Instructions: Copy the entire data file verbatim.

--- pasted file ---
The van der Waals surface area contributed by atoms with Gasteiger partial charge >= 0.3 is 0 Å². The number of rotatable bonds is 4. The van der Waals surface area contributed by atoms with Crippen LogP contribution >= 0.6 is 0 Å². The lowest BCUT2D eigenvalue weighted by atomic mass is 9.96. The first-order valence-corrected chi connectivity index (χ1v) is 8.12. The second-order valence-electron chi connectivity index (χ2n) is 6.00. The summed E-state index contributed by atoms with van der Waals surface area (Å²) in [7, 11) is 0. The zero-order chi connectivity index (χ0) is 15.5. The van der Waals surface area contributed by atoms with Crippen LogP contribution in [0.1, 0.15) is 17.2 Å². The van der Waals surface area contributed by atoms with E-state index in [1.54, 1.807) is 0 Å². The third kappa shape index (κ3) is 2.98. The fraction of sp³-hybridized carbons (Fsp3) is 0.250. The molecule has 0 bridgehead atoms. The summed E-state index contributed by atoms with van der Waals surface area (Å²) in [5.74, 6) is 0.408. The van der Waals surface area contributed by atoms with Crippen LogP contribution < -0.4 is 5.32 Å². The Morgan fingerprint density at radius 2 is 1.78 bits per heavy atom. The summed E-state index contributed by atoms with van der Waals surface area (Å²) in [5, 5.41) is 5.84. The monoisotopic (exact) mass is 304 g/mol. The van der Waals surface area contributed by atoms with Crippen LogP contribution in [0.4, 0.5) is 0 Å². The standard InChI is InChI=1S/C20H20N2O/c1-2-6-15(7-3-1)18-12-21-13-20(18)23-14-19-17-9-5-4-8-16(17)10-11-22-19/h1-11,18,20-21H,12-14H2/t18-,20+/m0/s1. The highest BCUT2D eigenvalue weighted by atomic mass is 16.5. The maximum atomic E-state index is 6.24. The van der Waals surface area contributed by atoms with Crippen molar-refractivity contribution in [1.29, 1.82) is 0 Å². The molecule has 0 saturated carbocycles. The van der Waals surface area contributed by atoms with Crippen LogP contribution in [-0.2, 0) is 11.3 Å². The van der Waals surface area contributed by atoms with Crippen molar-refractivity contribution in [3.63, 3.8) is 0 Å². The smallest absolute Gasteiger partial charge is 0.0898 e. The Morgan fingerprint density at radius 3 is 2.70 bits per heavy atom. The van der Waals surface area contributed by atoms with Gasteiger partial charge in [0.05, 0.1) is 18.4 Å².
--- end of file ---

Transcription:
The van der Waals surface area contributed by atoms with Gasteiger partial charge >= 0.3 is 0 Å². The number of rotatable bonds is 4. The van der Waals surface area contributed by atoms with Crippen LogP contribution >= 0.6 is 0 Å². The lowest BCUT2D eigenvalue weighted by atomic mass is 9.96. The first-order valence-corrected chi connectivity index (χ1v) is 8.12. The second-order valence-electron chi connectivity index (χ2n) is 6.00. The summed E-state index contributed by atoms with van der Waals surface area (Å²) in [7, 11) is 0. The zero-order chi connectivity index (χ0) is 15.5. The van der Waals surface area contributed by atoms with Crippen LogP contribution in [0.1, 0.15) is 17.2 Å². The van der Waals surface area contributed by atoms with E-state index in [1.54, 1.807) is 0 Å². The third kappa shape index (κ3) is 2.98. The fraction of sp³-hybridized carbons (Fsp3) is 0.250. The molecule has 0 bridgehead atoms. The summed E-state index contributed by atoms with van der Waals surface area (Å²) in [5.74, 6) is 0.408. The van der Waals surface area contributed by atoms with Crippen LogP contribution < -0.4 is 5.32 Å². The Morgan fingerprint density at radius 2 is 1.78 bits per heavy atom. The summed E-state index contributed by atoms with van der Waals surface area (Å²) in [5, 5.41) is 5.84. The monoisotopic (exact) mass is 304 g/mol. The van der Waals surface area contributed by atoms with Crippen LogP contribution in [0.4, 0.5) is 0 Å². The standard InChI is InChI=1S/C20H20N2O/c1-2-6-15(7-3-1)18-12-21-13-20(18)23-14-19-17-9-5-4-8-16(17)10-11-22-19/h1-11,18,20-21H,12-14H2/t18-,20+/m0/s1. The highest BCUT2D eigenvalue weighted by atomic mass is 16.5. The maximum atomic E-state index is 6.24. The van der Waals surface area contributed by atoms with Crippen molar-refractivity contribution in [1.29, 1.82) is 0 Å². The molecule has 0 saturated carbocycles. The van der Waals surface area contributed by atoms with Crippen LogP contribution in [-0.2, 0) is 11.3 Å². The van der Waals surface area contributed by atoms with Crippen molar-refractivity contribution in [3.63, 3.8) is 0 Å². The smallest absolute Gasteiger partial charge is 0.0898 e. The Morgan fingerprint density at radius 3 is 2.70 bits per heavy atom. The van der Waals surface area contributed by atoms with Gasteiger partial charge in [0.05, 0.1) is 18.4 Å².